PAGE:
Competing processes of sibling influence: Observational learning and sibling deidentification

Shawn D. Whiteman, Susan M. McHale, Ann C. Crouter

Research output: Contribution to journalArticlepeer-review

94 Scopus citations


Although commonly cited as explanations for patterns of sibling similarity and difference, observational learning and sibling deidentification processes have rarely been examined directly. Using a person-oriented approach, we identified patterns in adolescents' perceptions of sibling influences and connected these patterns to sibling similarities and differences and sibling relationship qualities. Participants included two adolescent-age siblings (firstborn age M = 16.39, second-born age M = 13.78) from 171 maritally intact families. Two-stage cluster analyses revealed three sibling influence profiles: modeling, deidentification, and non-reference. Analyses revealed differences in the correlations between firstborn and second-born siblings' personal qualities across the three groups and differences in the sibling relationship qualities of younger siblings who reported modeling vs. those who reported deidentifying from their older siblings. Discussion focuses on refining the study of sibling influence processes.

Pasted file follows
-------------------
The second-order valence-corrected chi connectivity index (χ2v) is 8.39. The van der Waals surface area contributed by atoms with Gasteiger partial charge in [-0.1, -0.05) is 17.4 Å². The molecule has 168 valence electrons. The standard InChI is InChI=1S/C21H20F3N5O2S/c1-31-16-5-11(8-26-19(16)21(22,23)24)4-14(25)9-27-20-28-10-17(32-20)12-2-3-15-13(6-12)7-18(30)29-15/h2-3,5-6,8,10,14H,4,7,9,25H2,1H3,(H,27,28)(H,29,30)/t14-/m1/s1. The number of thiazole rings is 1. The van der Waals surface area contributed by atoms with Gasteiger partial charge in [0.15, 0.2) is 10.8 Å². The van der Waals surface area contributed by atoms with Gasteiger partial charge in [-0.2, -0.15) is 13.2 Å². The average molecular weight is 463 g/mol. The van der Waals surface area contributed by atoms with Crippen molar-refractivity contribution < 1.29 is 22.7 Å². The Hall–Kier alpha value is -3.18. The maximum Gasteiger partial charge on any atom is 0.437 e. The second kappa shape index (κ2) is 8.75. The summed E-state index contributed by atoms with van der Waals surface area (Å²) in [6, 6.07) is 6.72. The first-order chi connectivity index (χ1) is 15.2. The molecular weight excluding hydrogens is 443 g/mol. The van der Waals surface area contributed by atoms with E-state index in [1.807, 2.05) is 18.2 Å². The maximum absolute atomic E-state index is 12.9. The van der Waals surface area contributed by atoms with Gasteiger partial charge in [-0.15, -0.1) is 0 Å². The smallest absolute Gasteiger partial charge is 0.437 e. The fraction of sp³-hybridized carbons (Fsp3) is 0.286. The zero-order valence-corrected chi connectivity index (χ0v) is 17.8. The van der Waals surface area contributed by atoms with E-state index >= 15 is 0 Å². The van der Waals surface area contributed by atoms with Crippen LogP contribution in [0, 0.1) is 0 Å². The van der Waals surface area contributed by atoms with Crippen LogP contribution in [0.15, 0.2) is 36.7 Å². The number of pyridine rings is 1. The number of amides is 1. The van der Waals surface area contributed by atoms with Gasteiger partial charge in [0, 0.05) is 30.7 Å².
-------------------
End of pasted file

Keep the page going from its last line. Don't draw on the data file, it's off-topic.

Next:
Original languageEnglish (US)
Pages (from-to)642-661
Number of pages20
JournalSocial Development
Issue number4
StatePublished - Nov 2007

All Science Journal Classification (ASJC) codes

  • Developmental and Educational Psychology
  • Sociology and Political Science
  • Social Sciences (miscellaneous)


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